Working in a clinic now, I know better than to give my own shots. Many veterinarians won't even administer vaccinations to their own dogs at home. As our clinic owner puts it, "I want everything I need if there is a reaction when I give a shot. I always bring the animals here." It just goes to show that there is a ton of information on the internet but it isn't always the best to act on for your dog.
How to Get Great Information for Your Dog's Health
Your best source of qualified information in a health situation concerning your dog is your veterinarian. An article or two from Google is not going to substitute for all those years of study and research in veterinary school. Every physiological reaction in an animal is tied in some way to another system, and a computer just can't make those determinations.
Several years ago, my veterinarian was examining one of my dogs before administering routine vaccines. He found a growth in her belly that probably would have taken her life. If I had given my own vaccines, there would have been no exam and she would not have had the lifesaving surgery she needed.
When my Corgi was diagnosed with ARF (acute renal failure), Doctor explained what was happening in his body: the kidneys affect the red blood cell production of the bone marrow as well as a dozen other factors that she knows because of years of study and practice. She then gave me some printed information from that I could read to understand more about the disease my dog had. Had I merely Googled symptoms about my dog, I could have seriously misunderstood and mistreated him, and would have lost him quickly. But because he got the correct diagnosis and treatment, he did very well!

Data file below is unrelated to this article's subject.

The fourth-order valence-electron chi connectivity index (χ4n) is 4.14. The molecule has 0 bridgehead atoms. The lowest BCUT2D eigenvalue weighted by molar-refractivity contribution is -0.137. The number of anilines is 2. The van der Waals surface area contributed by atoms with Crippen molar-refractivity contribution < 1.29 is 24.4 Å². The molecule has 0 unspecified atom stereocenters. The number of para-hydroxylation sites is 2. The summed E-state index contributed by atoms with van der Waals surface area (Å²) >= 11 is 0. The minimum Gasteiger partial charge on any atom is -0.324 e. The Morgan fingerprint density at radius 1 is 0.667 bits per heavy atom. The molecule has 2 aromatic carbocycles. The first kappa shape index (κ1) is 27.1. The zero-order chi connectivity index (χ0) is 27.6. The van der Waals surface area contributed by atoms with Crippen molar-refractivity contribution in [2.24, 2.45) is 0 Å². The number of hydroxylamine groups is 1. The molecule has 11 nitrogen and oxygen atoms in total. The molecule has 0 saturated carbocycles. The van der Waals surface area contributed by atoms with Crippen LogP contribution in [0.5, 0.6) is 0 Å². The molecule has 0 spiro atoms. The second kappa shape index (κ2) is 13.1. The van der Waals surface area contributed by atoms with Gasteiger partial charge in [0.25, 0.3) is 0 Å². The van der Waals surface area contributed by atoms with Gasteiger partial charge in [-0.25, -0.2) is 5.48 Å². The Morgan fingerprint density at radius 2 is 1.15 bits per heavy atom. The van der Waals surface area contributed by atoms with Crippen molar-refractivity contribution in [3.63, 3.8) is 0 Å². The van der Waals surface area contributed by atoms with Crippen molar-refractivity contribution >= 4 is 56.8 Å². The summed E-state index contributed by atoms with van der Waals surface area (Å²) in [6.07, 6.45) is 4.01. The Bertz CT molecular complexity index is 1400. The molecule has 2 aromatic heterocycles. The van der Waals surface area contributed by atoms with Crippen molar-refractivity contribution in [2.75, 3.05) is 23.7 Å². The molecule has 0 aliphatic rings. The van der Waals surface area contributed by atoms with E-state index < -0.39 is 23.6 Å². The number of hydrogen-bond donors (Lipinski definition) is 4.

When making a decision about your dog's health, there is a balance to be struck between your vet's exam, your opinion, and information you find online. For example, if your dog is drinking a TON of water and urinating much more than normal, a search on a recommended and qualified site such as may lead to an article about polyuria and polydipsia. This article will tell you there are several reasons for these symptoms, but one is diabetes mellitus. It also tells you what tests your vet may do and what you as a dog owner can be prepared when you go to the vet (e.g., they will probably want to do some bloodwork and collect a urine sample).
It's very important to use trustworthy sites for your information. Choose online sources like well-known universities (Cornell, Ohio State University, UC Davis, or others) that will provide valuable and accurate medical information. You may already know and trust a few such sites, like . (Every article is approved by an experienced veterinarian or veterinary specialist from major universities across the country.)